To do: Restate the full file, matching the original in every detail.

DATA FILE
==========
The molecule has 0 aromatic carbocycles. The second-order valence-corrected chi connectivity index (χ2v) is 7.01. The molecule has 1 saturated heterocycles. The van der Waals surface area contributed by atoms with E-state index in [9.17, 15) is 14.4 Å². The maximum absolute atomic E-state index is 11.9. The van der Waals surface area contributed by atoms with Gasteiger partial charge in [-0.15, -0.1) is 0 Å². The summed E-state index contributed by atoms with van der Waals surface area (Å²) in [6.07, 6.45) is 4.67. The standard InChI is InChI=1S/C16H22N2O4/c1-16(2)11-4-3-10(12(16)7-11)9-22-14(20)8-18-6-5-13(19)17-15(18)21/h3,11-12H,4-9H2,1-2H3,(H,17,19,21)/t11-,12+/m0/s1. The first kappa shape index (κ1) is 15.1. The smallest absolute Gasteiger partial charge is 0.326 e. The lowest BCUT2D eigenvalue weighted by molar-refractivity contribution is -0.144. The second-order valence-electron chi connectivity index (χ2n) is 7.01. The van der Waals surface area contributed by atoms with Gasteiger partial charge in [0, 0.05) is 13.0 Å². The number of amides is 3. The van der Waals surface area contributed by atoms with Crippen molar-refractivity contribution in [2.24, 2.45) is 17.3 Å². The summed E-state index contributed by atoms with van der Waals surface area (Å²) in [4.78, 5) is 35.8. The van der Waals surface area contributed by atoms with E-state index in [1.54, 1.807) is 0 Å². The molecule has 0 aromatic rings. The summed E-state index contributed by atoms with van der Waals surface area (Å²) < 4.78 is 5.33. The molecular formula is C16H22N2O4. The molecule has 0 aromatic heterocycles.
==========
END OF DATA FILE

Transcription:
The molecule has 0 aromatic carbocycles. The second-order valence-corrected chi connectivity index (χ2v) is 7.01. The molecule has 1 saturated heterocycles. The van der Waals surface area contributed by atoms with E-state index in [9.17, 15) is 14.4 Å². The maximum absolute atomic E-state index is 11.9. The van der Waals surface area contributed by atoms with Gasteiger partial charge in [-0.15, -0.1) is 0 Å². The summed E-state index contributed by atoms with van der Waals surface area (Å²) in [6.07, 6.45) is 4.67. The standard InChI is InChI=1S/C16H22N2O4/c1-16(2)11-4-3-10(12(16)7-11)9-22-14(20)8-18-6-5-13(19)17-15(18)21/h3,11-12H,4-9H2,1-2H3,(H,17,19,21)/t11-,12+/m0/s1. The first kappa shape index (κ1) is 15.1. The smallest absolute Gasteiger partial charge is 0.326 e. The lowest BCUT2D eigenvalue weighted by molar-refractivity contribution is -0.144. The second-order valence-electron chi connectivity index (χ2n) is 7.01. The van der Waals surface area contributed by atoms with Gasteiger partial charge in [0, 0.05) is 13.0 Å². The number of amides is 3. The van der Waals surface area contributed by atoms with Crippen molar-refractivity contribution in [2.24, 2.45) is 17.3 Å². The summed E-state index contributed by atoms with van der Waals surface area (Å²) in [4.78, 5) is 35.8. The van der Waals surface area contributed by atoms with E-state index in [1.54, 1.807) is 0 Å². The molecule has 0 aromatic rings. The summed E-state index contributed by atoms with van der Waals surface area (Å²) < 4.78 is 5.33. The molecular formula is C16H22N2O4. The molecule has 0 aromatic heterocycles.